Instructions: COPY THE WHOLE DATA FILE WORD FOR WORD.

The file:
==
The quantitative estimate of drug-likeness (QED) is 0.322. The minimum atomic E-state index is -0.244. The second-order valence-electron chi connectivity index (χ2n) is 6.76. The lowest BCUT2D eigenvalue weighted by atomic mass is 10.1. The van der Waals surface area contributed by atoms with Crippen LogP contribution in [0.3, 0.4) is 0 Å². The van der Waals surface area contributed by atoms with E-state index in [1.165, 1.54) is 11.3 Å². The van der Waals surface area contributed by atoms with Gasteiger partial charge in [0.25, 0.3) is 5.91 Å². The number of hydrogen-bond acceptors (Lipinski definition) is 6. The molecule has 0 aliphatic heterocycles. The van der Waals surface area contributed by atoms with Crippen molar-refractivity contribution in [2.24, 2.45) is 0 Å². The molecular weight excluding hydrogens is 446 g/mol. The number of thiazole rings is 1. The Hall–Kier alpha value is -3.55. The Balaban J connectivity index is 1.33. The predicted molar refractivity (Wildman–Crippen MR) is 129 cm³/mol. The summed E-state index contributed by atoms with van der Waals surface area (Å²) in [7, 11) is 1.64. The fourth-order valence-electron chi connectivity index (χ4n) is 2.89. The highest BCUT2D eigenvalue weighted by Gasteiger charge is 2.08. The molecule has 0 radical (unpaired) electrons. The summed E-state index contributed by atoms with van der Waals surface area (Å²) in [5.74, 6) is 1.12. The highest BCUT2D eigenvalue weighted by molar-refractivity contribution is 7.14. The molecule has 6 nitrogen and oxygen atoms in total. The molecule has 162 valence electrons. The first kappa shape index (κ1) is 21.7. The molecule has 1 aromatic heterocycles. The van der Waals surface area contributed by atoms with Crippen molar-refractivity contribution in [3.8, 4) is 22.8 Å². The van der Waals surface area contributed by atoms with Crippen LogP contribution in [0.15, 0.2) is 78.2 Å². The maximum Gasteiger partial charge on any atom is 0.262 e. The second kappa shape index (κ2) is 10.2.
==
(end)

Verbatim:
The quantitative estimate of drug-likeness (QED) is 0.322. The minimum atomic E-state index is -0.244. The second-order valence-electron chi connectivity index (χ2n) is 6.76. The lowest BCUT2D eigenvalue weighted by atomic mass is 10.1. The van der Waals surface area contributed by atoms with Crippen LogP contribution in [0.3, 0.4) is 0 Å². The van der Waals surface area contributed by atoms with E-state index in [1.165, 1.54) is 11.3 Å². The van der Waals surface area contributed by atoms with Gasteiger partial charge in [0.25, 0.3) is 5.91 Å². The number of hydrogen-bond acceptors (Lipinski definition) is 6. The molecule has 0 aliphatic heterocycles. The van der Waals surface area contributed by atoms with Crippen molar-refractivity contribution in [2.24, 2.45) is 0 Å². The molecular weight excluding hydrogens is 446 g/mol. The number of thiazole rings is 1. The Hall–Kier alpha value is -3.55. The Balaban J connectivity index is 1.33. The predicted molar refractivity (Wildman–Crippen MR) is 129 cm³/mol. The summed E-state index contributed by atoms with van der Waals surface area (Å²) in [7, 11) is 1.64. The fourth-order valence-electron chi connectivity index (χ4n) is 2.89. The highest BCUT2D eigenvalue weighted by Gasteiger charge is 2.08. The molecule has 0 radical (unpaired) electrons. The summed E-state index contributed by atoms with van der Waals surface area (Å²) in [5.74, 6) is 1.12. The highest BCUT2D eigenvalue weighted by molar-refractivity contribution is 7.14. The molecule has 6 nitrogen and oxygen atoms in total. The molecule has 162 valence electrons. The first kappa shape index (κ1) is 21.7. The molecule has 1 aromatic heterocycles. The van der Waals surface area contributed by atoms with Crippen molar-refractivity contribution in [3.8, 4) is 22.8 Å². The van der Waals surface area contributed by atoms with Crippen LogP contribution in [0.15, 0.2) is 78.2 Å². The maximum Gasteiger partial charge on any atom is 0.262 e. The second kappa shape index (κ2) is 10.2.